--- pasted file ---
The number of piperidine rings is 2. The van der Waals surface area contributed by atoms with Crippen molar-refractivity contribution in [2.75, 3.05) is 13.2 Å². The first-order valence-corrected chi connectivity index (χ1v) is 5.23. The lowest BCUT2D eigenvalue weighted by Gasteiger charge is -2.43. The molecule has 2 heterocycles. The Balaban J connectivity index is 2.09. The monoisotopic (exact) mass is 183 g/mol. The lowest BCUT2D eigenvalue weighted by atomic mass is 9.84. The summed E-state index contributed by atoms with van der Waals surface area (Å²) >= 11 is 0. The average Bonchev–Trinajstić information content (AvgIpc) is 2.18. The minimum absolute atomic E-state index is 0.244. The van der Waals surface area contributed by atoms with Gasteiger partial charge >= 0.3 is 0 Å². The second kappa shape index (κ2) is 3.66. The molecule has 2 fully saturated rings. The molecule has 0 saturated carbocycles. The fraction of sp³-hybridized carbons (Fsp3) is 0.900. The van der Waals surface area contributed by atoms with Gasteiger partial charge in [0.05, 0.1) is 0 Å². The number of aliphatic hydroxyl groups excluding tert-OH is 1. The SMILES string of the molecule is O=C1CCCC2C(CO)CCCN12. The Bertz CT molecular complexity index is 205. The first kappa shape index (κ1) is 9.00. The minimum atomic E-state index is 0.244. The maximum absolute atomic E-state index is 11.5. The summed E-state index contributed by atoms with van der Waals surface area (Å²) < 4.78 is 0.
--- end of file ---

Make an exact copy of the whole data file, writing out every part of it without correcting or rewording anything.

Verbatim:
The number of piperidine rings is 2. The van der Waals surface area contributed by atoms with Crippen molar-refractivity contribution in [2.75, 3.05) is 13.2 Å². The first-order valence-corrected chi connectivity index (χ1v) is 5.23. The lowest BCUT2D eigenvalue weighted by Gasteiger charge is -2.43. The molecule has 2 heterocycles. The Balaban J connectivity index is 2.09. The monoisotopic (exact) mass is 183 g/mol. The lowest BCUT2D eigenvalue weighted by atomic mass is 9.84. The summed E-state index contributed by atoms with van der Waals surface area (Å²) >= 11 is 0. The average Bonchev–Trinajstić information content (AvgIpc) is 2.18. The minimum absolute atomic E-state index is 0.244. The van der Waals surface area contributed by atoms with Gasteiger partial charge >= 0.3 is 0 Å². The second kappa shape index (κ2) is 3.66. The molecule has 2 fully saturated rings. The molecule has 0 saturated carbocycles. The fraction of sp³-hybridized carbons (Fsp3) is 0.900. The van der Waals surface area contributed by atoms with Gasteiger partial charge in [0.05, 0.1) is 0 Å². The number of aliphatic hydroxyl groups excluding tert-OH is 1. The SMILES string of the molecule is O=C1CCCC2C(CO)CCCN12. The Bertz CT molecular complexity index is 205. The first kappa shape index (κ1) is 9.00. The minimum atomic E-state index is 0.244. The maximum absolute atomic E-state index is 11.5. The summed E-state index contributed by atoms with van der Waals surface area (Å²) < 4.78 is 0.